Sales of newly built single-family homes hit a seasonally adjusted annual rate of 740,000 in August 2021, up 1.5 percent from the revised July rate, according to the U.S. Census Bureau.
Sales of newly built single‐family homes hit a seasonally adjusted annual rate of 740,000 in August 2021, up 1.5 percent from the revised July rate of 729,000, according to data released on Friday by the U.S. Census Bureau and the Department of Housing and Urban Development (HUD).
The gains come after a turnaround month in July, when new home sales started to rebound after three consecutive months of declines.
New home sales were still 24.3 percent below the August 2020 revised estimate of 977,000, however.
“Robust demand continues to fuel strong sales, and interest rates have remained low, helping to counteract high sales pricing,” Kelly Mangold of RCLCO Real Estate Consulting, noted in a statement emailed to Inman.
“August has historically been a slower month for sales than July, and this increase is encouraging and may indicate that the positive momentum that began in July may continue through fall,” she added. “Builders still have a robust backlog to get through and the uptick this summer is a promising start to what may be a longer term trend as supply chain issues begin to resolve.”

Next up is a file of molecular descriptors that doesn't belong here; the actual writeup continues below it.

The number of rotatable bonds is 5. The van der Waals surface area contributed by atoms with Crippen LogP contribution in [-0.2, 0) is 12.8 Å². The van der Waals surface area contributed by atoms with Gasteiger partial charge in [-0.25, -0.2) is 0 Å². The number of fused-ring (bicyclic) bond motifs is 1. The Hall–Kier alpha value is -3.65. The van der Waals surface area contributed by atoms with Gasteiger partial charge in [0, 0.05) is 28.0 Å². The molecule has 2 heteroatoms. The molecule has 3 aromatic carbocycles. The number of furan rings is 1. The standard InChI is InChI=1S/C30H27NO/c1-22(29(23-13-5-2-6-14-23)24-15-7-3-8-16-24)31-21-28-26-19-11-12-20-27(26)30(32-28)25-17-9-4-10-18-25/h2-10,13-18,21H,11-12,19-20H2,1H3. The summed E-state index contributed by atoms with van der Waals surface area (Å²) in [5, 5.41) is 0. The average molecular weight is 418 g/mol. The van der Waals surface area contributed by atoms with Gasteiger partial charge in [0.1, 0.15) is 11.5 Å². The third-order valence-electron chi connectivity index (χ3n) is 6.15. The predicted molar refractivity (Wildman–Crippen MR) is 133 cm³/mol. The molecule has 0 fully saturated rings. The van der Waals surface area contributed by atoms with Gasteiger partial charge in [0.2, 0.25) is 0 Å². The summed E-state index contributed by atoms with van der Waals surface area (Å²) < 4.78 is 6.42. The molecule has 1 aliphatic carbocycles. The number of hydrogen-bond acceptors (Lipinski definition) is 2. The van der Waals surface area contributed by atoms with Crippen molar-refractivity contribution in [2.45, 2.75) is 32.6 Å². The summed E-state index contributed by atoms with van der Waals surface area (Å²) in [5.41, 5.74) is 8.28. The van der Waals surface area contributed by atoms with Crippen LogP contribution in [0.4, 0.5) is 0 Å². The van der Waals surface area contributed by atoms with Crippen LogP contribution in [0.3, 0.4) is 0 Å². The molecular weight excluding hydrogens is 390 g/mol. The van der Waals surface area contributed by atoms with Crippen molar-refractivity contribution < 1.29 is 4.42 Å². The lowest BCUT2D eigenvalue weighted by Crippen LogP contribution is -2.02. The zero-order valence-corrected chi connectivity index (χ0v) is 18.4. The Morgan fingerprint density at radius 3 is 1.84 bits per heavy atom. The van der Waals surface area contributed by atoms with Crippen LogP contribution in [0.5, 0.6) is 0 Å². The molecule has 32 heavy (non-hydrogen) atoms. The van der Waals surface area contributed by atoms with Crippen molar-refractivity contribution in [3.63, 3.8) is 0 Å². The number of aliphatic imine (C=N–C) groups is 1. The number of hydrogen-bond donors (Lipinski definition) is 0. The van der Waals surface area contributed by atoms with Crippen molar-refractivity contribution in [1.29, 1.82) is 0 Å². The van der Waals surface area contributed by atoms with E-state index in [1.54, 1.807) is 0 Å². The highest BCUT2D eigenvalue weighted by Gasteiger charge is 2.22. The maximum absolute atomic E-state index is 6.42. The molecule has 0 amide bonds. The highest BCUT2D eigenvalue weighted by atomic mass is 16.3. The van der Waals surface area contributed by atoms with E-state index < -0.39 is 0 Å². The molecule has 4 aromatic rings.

The median sales price of new homes sold was $390,900, and the average sales price was $443,200.
Meanwhile, the seasonally adjusted estimate of new homes for sale at the end of August was 378,000, a 6.1 months supply at the current pace of sales.
The news follows a report released on Wednesday by the National Association of Realtors (NAR) showing that existing-home sales dropped by 2 percent in August from the month before.
Update: This story was updated on September 24, 2021 with commentary from RCLCO’s Kelly Mangold.